A recent appellate decision from the Fourth Appellate District in San Diego teaches that a party who allegedly signs a document electronically can still successfully challenge her signature. In Fabian vs Renovate America, Inc., Court of Appeal, Fourth Appellate District, Case No. D075519 ( issued November 19, 2019; published December 4, 2019) the appellate court affirmed the trial court’s order denying a petition to compel arbitration against a homeowner on the grounds that it failed to prove that the electronic signature was indeed hers.
Plaintiff Rosa Fabian sued defendant Renovate America Inc. (Renovate) alleging that the solar panels she purchased from defendant were improperly installed. She contends that all her communications with defendant were by telephone and that she never signed any documents electronically. Contending otherwise, Fabian incorporated the solar panel payments set forth in the financial agreement it contended was signed by Fabian, into her mortgage loan payments. So, Fabian sued Renovate alleging violation of the Consumers Legal Remedies Act, the Unfair Competition Law and the California Contract Translation Act. (Id. at 2.)
In response Renovate moved to compel arbitration pursuant to the terms of its alleged agreement with Fabian. At the hearing, the trial court continued the hearing to allow the parties to conduct discovery. At the continued hearing, the trial court denied the petition concluding that Renovate failed to establish by a preponderance of evidence that Fabian had indeed signed the documents electronically. (Id. at 2-5.)
The appellate court affirmed noting that to authenticate an electronic signature, two things must be shown: (1) present evidence of the contents of the contract in question and (2) the circumstances surrounding the contract’s execution. (Id. at 7-8.)
Here, Renovate offered the contract purporting to bear Fabian’s electronic signature but
….offered no evidence about the process used to verify Fabian’s electronic signature via DocuSign, including who sent Fabian the Contract, how the Contract was sent to her, how Fabian’s electronic signature was placed on the Contract, who received the signed the signed the[sic] Contract, how the signed Contract was returned to Renovate, and how Fabian’s identification was verified as the person who actually signed the Contract. We thus find Renovate’s DocuSign authentication argument unsupported and unresponsive. (Id. at 9.)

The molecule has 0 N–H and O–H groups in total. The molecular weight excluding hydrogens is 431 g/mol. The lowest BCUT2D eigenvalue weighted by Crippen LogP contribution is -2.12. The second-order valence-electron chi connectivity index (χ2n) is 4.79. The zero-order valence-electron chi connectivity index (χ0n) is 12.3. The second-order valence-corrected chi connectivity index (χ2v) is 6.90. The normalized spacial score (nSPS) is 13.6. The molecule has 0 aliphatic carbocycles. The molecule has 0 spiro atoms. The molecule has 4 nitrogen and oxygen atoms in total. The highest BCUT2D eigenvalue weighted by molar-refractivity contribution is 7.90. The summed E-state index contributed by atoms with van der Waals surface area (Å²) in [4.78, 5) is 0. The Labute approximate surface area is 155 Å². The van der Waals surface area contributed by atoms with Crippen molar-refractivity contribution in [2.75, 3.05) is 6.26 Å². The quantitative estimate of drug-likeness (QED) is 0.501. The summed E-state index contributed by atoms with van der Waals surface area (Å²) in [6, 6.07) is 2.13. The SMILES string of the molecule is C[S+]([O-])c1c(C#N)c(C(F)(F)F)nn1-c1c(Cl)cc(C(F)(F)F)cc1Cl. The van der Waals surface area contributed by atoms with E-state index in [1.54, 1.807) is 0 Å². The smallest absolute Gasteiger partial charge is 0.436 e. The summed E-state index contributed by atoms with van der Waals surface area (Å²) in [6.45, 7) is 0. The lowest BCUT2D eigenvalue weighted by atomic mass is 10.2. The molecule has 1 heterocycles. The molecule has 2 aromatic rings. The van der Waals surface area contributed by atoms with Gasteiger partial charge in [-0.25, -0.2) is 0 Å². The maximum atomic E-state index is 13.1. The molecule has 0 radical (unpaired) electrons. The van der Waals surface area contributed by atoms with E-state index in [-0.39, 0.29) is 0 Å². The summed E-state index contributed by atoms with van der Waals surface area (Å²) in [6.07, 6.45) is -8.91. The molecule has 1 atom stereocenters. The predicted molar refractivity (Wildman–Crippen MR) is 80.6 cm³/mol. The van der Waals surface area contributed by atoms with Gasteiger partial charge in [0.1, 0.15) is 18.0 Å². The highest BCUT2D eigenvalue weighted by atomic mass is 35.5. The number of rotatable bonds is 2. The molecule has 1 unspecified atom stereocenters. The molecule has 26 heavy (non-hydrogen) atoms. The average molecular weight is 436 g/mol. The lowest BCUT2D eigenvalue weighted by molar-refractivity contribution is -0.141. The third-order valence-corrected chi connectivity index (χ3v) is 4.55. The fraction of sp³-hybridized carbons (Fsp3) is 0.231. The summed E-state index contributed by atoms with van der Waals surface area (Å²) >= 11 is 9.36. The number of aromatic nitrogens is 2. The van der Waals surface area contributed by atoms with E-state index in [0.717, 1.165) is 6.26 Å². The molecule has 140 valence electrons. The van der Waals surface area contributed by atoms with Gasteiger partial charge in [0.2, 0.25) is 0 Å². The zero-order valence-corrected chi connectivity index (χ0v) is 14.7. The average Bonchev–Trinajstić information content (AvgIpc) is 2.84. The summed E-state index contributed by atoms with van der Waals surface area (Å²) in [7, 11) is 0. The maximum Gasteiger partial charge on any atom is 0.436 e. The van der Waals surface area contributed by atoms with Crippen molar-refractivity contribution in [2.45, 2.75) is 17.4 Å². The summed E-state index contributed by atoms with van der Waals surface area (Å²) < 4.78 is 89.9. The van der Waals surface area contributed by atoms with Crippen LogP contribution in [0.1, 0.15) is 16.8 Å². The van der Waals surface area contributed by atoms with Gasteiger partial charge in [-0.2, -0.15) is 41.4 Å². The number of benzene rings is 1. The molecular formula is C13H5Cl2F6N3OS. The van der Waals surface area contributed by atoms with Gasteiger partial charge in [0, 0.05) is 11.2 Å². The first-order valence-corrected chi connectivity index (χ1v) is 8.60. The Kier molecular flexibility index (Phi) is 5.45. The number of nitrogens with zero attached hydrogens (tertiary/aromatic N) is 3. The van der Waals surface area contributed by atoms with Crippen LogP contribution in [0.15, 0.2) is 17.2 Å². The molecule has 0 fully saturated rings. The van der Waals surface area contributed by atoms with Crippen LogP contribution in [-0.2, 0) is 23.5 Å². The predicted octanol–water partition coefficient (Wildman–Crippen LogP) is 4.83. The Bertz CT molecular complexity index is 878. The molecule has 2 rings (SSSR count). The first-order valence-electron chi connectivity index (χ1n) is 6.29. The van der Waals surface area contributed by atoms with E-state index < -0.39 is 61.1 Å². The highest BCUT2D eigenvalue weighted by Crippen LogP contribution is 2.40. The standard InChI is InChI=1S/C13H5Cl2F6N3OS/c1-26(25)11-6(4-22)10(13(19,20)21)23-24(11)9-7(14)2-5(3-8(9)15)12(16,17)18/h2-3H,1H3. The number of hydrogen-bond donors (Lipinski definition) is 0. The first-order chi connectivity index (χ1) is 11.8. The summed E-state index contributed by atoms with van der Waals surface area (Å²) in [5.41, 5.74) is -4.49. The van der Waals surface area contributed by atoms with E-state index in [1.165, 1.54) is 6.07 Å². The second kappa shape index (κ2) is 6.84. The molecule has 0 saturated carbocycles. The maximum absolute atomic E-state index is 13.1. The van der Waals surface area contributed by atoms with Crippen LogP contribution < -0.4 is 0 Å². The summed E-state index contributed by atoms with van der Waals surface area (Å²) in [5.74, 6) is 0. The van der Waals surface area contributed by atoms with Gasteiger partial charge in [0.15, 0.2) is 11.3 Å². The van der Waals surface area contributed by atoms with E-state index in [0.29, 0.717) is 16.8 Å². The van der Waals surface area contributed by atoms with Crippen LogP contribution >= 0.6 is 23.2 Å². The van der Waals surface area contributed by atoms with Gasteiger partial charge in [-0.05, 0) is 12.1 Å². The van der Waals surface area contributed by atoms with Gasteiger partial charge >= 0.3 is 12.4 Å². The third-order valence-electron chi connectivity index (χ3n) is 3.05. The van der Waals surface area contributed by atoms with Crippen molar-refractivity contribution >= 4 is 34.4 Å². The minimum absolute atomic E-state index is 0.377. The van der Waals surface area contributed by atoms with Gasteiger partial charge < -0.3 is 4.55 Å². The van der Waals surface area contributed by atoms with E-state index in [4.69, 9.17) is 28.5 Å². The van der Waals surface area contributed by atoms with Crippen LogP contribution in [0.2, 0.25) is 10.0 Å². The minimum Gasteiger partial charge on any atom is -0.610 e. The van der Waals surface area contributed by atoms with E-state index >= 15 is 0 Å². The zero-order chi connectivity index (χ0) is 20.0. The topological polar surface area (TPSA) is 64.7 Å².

The appellate court next considered the declaration of Mike Anderson, Renovate’s Senior Director of Compliance Operations and found it lacking. It failed to provide “…any specific details about the circumstances surrounding the Contract’s execution” and thus, “…offered little more than a bare statement that Fabian “entered into” the Contract without offering any facts to support that assertion.” (Id. at 11.) To the Court, “this left a critical gap in the evidence supporting Renovate’s petition.” (Id.)
As a result, the appellate court concluded that the trial court did not commit error in denying Renovate’s petition to compel arbitration. (Id. at 11-12.)
While the above case involved the ability to arbitrate, it applies with equal force to settlement agreements. Often, parties and their counsel are not all in the same place at the same time and so a settlement agreement may be signed electronically. More times than not, this does not present an issue; everyone agrees that the matter was settlement and the terms of the settlement are implemented. But every once in a while, there may be that one party who suddenly decides she does not want to settle and wants to renege on the settlement. In any potential motion to enforce that settlement, the authenticity of the electronic signature will be front and center and the lesson of this appellate opinion will be crucial. So.. for that one in a zillion chance when this issue may arise, be wary of electronic signatures.
… Just something to think about.
And… again, I want to wish everyone a happy and healthy and prosperous 2020!
P.S. I am now a member of The National Academy of Distinguished Neutrals. Please click the following link to see my availability to schedule mediations.
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